web counter The Madness of MokcikNab: Every Man Must Go to Heaven in His Own Way
The Madness of MokcikNab
Motives, movements and melodrama in the life of a thirty something mum.

Tuesday, August 24, 2004
Every Man Must Go to Heaven in His Own Way

That's the title of Aliran's media statement earlier this month. I found this website after I posted the entry below, and thought it was appropriate to include this here.
The Star published this piece, but it was heavily edited. The parts in bold were the ones left out.
Aliran Media Statement

Every man must go to heaven in his own way

There is no doubt that there is an urgent need to reach out and embrace each other as fellow Malaysians and children of a compassionate God. It is this commonality that should unite us as citizens and enable us to live as brothers and sisters in spite of our adherence to different faiths.

Our religious upbringing and background and the lessons of virtue imparted by our various traditions should guide us to be models of moderation, compassion and tolerence which are rooted in the core value of justice.

But it doesn’t seem that easy.

There are certain exponents of every faith who are bent on being the spoilers by proclaiming that theirs is the only way in absolutist terms and exclusive rights. In their bigotry, they drive in the religious and ethnic wedges that keep us apart rather than bringing us together.

In the light of this, it is very timely for the Prime Minister, Datuk Seri Abdullah Ahmad Badawi to assert, “This is why I believe it is important to call for moderation in our respective religions. If we fail to do so, we risk having our religion hijacked by those who promote hatred and violence.”

It is precisely for this reason why it is so necessary for responsible leaders and concerned individuals to embark on a concerted effort to rein in these disruptive elements. They are few but bold and loud and abrasive and therefore get to be noticed and heard. They come across as the dorminant voice of the community.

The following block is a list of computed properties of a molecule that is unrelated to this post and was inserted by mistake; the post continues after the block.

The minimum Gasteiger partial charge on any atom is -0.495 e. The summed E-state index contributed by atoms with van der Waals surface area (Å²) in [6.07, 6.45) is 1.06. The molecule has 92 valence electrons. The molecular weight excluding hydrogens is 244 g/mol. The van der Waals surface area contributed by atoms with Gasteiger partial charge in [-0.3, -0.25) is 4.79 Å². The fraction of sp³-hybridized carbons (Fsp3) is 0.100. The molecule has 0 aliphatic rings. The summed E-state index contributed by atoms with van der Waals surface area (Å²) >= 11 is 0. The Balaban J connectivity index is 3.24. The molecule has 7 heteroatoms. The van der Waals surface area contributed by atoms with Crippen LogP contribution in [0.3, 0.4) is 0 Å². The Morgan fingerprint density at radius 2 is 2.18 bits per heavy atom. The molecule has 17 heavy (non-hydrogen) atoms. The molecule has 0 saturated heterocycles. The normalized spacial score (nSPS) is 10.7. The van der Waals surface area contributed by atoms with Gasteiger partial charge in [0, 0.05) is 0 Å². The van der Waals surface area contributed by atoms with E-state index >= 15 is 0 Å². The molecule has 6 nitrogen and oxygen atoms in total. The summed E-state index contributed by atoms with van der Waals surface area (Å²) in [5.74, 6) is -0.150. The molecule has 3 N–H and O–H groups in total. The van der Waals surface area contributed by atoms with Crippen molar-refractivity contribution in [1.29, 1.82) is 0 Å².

It is rather unfortunate that the many who who do not share their views or support their extremism and who are in the majority do not speak up or stand up to oppose these disruptive elements. By not speaking up or standing up in support of good values and opposing these disruptive elements in our midst we indeed give them the free licence to hijack and portray our religions in the negative light of intolerence and extremism.

If only earlier efforts in forging unity, tolerence and religious understanding and cooperation undertaken by various individuals and NGOs had received the much needed support, perhaps we need not be in this difficult situation we find ourselves in today.

In 1980, Aliran organised a seminar on “Belief in God” which brought together leaders and individuals from various religions to blaze a common path of tolerence, accommodation and understanding. This seminar produced a book, “One God Many Paths” which is now out of print

On various occasions we have called for the setting up of an Inter-Religious Council which could promptly and sensitively address any religious strife that is bound to emerge occasionally.

As recently as last year, the Bar Council made a bold and valiant attempt to establish a similar council but its efforts were thwarted by certain views and individuals.

It is in light of this that we welcome Abdullah’s passionate plea, “What we need more than ever today is a concerned effort to initiate
inter-faith dialogue.”

This is the only way to sideline and marginalise the extremist elements out to cause trouble. This is the only way to drive home the truth that it is not your way or my way that is important. What is important is the right way that accommodates and tolerates our commonality in our shared destiny.

Let each man be aware of the wisdom in these words, “All religions must be tolerated …every man must go to heaven in his own way.”

P Ramakrishnan
4 August 2004


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